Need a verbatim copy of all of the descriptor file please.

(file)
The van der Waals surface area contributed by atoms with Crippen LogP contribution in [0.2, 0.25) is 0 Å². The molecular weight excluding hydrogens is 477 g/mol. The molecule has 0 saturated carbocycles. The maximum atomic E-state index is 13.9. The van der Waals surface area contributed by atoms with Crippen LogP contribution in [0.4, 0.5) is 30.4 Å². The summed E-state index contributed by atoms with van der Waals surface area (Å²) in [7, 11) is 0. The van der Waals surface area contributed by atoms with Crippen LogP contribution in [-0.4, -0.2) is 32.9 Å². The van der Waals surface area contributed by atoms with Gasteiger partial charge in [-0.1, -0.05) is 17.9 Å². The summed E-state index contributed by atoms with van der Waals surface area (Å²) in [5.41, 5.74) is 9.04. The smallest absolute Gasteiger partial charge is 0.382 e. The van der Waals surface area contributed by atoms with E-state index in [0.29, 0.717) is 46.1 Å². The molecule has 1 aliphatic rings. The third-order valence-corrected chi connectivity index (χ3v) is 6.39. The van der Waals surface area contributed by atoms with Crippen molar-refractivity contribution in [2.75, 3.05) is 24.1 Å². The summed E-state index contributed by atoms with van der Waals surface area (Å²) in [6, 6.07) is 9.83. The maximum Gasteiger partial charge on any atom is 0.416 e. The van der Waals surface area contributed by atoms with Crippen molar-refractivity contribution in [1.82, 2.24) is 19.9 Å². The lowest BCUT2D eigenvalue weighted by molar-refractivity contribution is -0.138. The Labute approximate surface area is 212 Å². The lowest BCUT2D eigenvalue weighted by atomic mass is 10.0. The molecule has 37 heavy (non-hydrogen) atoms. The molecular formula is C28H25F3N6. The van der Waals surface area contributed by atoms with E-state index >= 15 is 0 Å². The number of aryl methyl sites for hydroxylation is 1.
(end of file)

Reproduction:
The van der Waals surface area contributed by atoms with Crippen LogP contribution in [0.2, 0.25) is 0 Å². The molecular weight excluding hydrogens is 477 g/mol. The molecule has 0 saturated carbocycles. The maximum atomic E-state index is 13.9. The van der Waals surface area contributed by atoms with Crippen LogP contribution in [0.4, 0.5) is 30.4 Å². The summed E-state index contributed by atoms with van der Waals surface area (Å²) in [7, 11) is 0. The van der Waals surface area contributed by atoms with Crippen LogP contribution in [-0.4, -0.2) is 32.9 Å². The van der Waals surface area contributed by atoms with Gasteiger partial charge in [-0.1, -0.05) is 17.9 Å². The summed E-state index contributed by atoms with van der Waals surface area (Å²) in [5.41, 5.74) is 9.04. The smallest absolute Gasteiger partial charge is 0.382 e. The van der Waals surface area contributed by atoms with E-state index in [0.29, 0.717) is 46.1 Å². The molecule has 1 aliphatic rings. The third-order valence-corrected chi connectivity index (χ3v) is 6.39. The van der Waals surface area contributed by atoms with Crippen molar-refractivity contribution in [2.75, 3.05) is 24.1 Å². The summed E-state index contributed by atoms with van der Waals surface area (Å²) in [6, 6.07) is 9.83. The maximum Gasteiger partial charge on any atom is 0.416 e. The van der Waals surface area contributed by atoms with Crippen molar-refractivity contribution in [1.82, 2.24) is 19.9 Å². The lowest BCUT2D eigenvalue weighted by molar-refractivity contribution is -0.138. The Labute approximate surface area is 212 Å². The lowest BCUT2D eigenvalue weighted by atomic mass is 10.0. The molecule has 37 heavy (non-hydrogen) atoms. The molecular formula is C28H25F3N6. The van der Waals surface area contributed by atoms with E-state index >= 15 is 0 Å². The number of aryl methyl sites for hydroxylation is 1.